Depression at Work: Identifying, Managing and Coping Strategies

Introduction

Depression is a major mental disorder worldwide. It can affect anyone, regardless of age, gender, ethnicity, or profession. In Australia, around one million people experience depression each year. While depression can manifest in various ways, employees who struggle with depression face unique challenges in the workplace. Depression can impact job performance, cause absenteeism, and reduced productivity. The purpose of this article is to explore the impact of depression on the workplace, how to identify depression at work, and coping strategies for employees.

Impact of Depression on the Workplace

Depression can impact an employee’s physical, emotional and mental health, which can lead to several issues including decreased productivity, increased absenteeism, and reduced work performance. Depression can result in a lack of motivation, decreased focus and difficulty in making decisions, which can lead to errors and mistakes. Employees who struggle with depression may become disengaged, negatively impacting teamwork and the work environment.

Depression can also cause absenteeism or the ability of the employee to complete tasks on time, which can have an impact on service delivery. It can lead to time off work and decreased work hours, resulting in productivity loss and increased workload for other employees.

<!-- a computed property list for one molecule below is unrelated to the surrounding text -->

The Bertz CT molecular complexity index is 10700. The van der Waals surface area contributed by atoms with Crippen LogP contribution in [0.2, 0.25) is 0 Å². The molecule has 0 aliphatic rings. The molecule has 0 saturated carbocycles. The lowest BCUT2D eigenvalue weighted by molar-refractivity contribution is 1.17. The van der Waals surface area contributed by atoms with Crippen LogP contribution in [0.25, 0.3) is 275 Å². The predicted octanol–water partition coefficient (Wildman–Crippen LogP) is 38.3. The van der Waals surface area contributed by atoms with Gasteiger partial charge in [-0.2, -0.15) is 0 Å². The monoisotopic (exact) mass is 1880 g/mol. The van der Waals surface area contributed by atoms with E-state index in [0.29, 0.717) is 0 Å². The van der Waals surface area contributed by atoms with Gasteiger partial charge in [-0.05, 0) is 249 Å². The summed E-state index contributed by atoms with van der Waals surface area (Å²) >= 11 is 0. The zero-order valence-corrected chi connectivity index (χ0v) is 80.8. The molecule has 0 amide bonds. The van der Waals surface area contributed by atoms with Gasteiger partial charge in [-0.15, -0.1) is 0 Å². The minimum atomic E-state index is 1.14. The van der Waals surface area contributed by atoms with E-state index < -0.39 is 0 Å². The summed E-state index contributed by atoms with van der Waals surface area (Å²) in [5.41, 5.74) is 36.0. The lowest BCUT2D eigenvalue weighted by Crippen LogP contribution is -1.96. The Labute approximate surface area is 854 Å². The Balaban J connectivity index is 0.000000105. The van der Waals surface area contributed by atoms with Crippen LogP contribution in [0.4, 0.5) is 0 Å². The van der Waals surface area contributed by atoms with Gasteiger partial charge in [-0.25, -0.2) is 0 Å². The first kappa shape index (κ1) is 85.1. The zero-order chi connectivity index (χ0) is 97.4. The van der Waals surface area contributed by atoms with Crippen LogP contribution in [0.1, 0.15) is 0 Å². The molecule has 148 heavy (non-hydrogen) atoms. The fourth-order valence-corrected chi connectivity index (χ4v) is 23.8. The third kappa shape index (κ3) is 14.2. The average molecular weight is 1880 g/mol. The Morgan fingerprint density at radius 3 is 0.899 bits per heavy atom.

Employees who experience depression while working in customer-facing jobs may experience increased stress, leading to burnout and decrease in job retention. This can be particularly challenging for managers, non-depressed employees and the organization in general, affecting workplace culture.

Depression’s impact can manifest in various ways, such as:

  • Lowering job satisfaction, morale and workplace productivity
  • Reducing the ability to handle responsibilities or make decisions effectively
  • Disrupting team dynamics, increasing conflicts and lowering collaboration levels
  • Increasing the risk of burnout, mistakes or accidents in safety-critical environments, such as healthcare, construction or aviation

Identifying Depression at Work

Employers and colleagues can play a significant role in supporting employees experiencing depression at work. It is essential to identify potential signs of depression, such as cognitive, emotional, and behavioural changes. Some of the most common signs of depression at work include:

  • Low mood, sadness or irritability
  • Lack of motivation and low energy levels
  • Difficulty concentrating, completing tasks and making decisions
  • Changes in appetite or weight, sleep disturbances or physical pains
  • Increased use of alcohol or drugs
  • Reduced work performance, absenteeism, and isolation from colleagues
  • Disinterest or loss of pleasure in activities